Need a book? Engineering books recommendations...

Return to index: [Subject] [Thread] [Date] [Author]

Re: WT to HSS Out of Plane Moment Connection (Torsion??)

[Subject Prev][Subject Next][Thread Prev][Thread Next]
Conrad,
The reason HSS(Hollow Structural Section) is being used is that it is torsionally strong. However your comments pointed out one problem and that is the WT is the same depth as the HSS. This makes for a lot of welding at the flanges of the HSS which are round. The welders have to be specifically qualified for that flare bevel weld--at least here they do. Of course the designer's intention might be to try and get the forces at the extremities of the WT into the flanges of the HSS. If I were facing this problem, I would try to get
(1) the HSS deeper to make the welds easier or
(2) the WT shallower but heavier to achieve the same effect and/or
(3) reinforce the HSS web with a thickener plate to avoid oil-canning of the HSS wall or (4) add a small length of flange on the bottom of the WT to make it a W again to spread the forces
Just some thoughts for your and Jim's consideration.
Gary

Conrad Harrison wrote:
At first reading I thought the question was about fastening to the face of a
HSS, and confirm that Blodgett has good coverage of connections.

But if I understand this structure correctly the beams are the same depth as
the HSS, the beams are cantilevers and the HSS is being used in torsion to
resist the fixed end moments (FEM's) of the cantilevers.

I don't know about anyone else but I was taught that it is poor practice to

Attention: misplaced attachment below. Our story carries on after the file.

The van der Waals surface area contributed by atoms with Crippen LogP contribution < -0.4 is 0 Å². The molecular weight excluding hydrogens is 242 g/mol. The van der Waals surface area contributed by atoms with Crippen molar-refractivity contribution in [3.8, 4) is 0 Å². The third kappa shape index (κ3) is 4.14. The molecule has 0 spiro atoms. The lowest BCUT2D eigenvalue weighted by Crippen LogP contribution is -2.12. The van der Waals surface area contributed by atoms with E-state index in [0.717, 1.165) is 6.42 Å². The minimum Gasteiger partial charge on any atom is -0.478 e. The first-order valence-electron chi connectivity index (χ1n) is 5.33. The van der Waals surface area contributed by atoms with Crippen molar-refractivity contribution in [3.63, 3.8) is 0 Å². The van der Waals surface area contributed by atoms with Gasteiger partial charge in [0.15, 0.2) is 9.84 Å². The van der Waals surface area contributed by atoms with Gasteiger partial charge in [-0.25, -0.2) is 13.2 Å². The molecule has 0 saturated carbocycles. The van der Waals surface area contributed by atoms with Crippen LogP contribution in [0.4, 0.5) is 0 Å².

have any part of a frame subject to torsion, no matter what the numbers say.
For normal bending there is a problem with flexural lateral-torsional
buckling, so to directly apply a torsion is asking for trouble. It is
generally considered good practice to design and detail so that direct
torsion is not present.

So have options:
1) frame cantilevers into columns with moment connection
2) provide counter acting backspan
3) provide knee-braces
4) could triangulate and provide tension cables above canopy, but these are
little use for wind uplift.

Basically need to get rid of the cantilever moment. From maximum shear
stress theory, the yield strength in shear is 50% of the yield strength in
tension, so using materials in shear is inefficient. The current beam is
subject to bending and torsional moments, bending produces extreme value
normal stresses in the outer fibres, torsional moments produce extreme value
shear stresses in the outer fibres. I don't know about US codes, but no
Australian code covers such a condition, so would need to check from first
principles. The expectation however is zero rotation at the cantilever
support, and it is unlikely that the torsional resistance of any section can
achieve this.

But maybe I misunderstood the description of the structure.



Regards
Steven CONRAD Harrison
B.Tech (mfg & mech), MIIE, gradTIEAust
mailto:sch.tectonic(--nospam--at)bigpond.com
Roy Harrison & Associates
Consulting Engineers (Structural)
PO Box 104
Para Hills
SA 5096
South Australia
tel: 8395 2177
fax: 8395 8477

-----Original Message-----
From: Scott Maxwell [mailto:smaxwell(--nospam--at)engin.umich.edu] Sent: Wednesday, 17 January 2007 11:44